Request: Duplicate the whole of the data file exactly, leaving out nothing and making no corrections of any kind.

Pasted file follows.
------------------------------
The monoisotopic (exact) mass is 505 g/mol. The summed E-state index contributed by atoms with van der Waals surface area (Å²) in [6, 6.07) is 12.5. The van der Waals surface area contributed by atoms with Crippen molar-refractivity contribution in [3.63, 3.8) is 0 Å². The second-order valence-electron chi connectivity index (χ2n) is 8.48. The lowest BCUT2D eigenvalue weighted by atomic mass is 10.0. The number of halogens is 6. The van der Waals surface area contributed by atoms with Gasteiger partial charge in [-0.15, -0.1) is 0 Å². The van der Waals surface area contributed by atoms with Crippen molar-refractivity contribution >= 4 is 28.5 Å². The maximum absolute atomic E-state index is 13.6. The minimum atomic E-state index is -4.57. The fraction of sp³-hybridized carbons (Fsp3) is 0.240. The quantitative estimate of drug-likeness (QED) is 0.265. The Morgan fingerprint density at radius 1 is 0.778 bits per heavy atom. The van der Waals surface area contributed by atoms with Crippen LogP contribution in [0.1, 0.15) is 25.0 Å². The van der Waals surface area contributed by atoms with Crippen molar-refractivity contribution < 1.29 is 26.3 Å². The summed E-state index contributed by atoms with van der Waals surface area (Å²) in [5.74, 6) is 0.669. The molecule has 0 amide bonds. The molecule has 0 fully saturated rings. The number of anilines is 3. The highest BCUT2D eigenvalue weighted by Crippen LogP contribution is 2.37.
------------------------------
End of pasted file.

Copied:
The monoisotopic (exact) mass is 505 g/mol. The summed E-state index contributed by atoms with van der Waals surface area (Å²) in [6, 6.07) is 12.5. The van der Waals surface area contributed by atoms with Crippen molar-refractivity contribution in [3.63, 3.8) is 0 Å². The second-order valence-electron chi connectivity index (χ2n) is 8.48. The lowest BCUT2D eigenvalue weighted by atomic mass is 10.0. The number of halogens is 6. The van der Waals surface area contributed by atoms with Gasteiger partial charge in [-0.15, -0.1) is 0 Å². The van der Waals surface area contributed by atoms with Crippen molar-refractivity contribution >= 4 is 28.5 Å². The maximum absolute atomic E-state index is 13.6. The minimum atomic E-state index is -4.57. The fraction of sp³-hybridized carbons (Fsp3) is 0.240. The quantitative estimate of drug-likeness (QED) is 0.265. The Morgan fingerprint density at radius 1 is 0.778 bits per heavy atom. The van der Waals surface area contributed by atoms with Crippen LogP contribution in [0.1, 0.15) is 25.0 Å². The van der Waals surface area contributed by atoms with Crippen molar-refractivity contribution < 1.29 is 26.3 Å². The summed E-state index contributed by atoms with van der Waals surface area (Å²) in [5.74, 6) is 0.669. The molecule has 0 amide bonds. The molecule has 0 fully saturated rings. The number of anilines is 3. The highest BCUT2D eigenvalue weighted by Crippen LogP contribution is 2.37.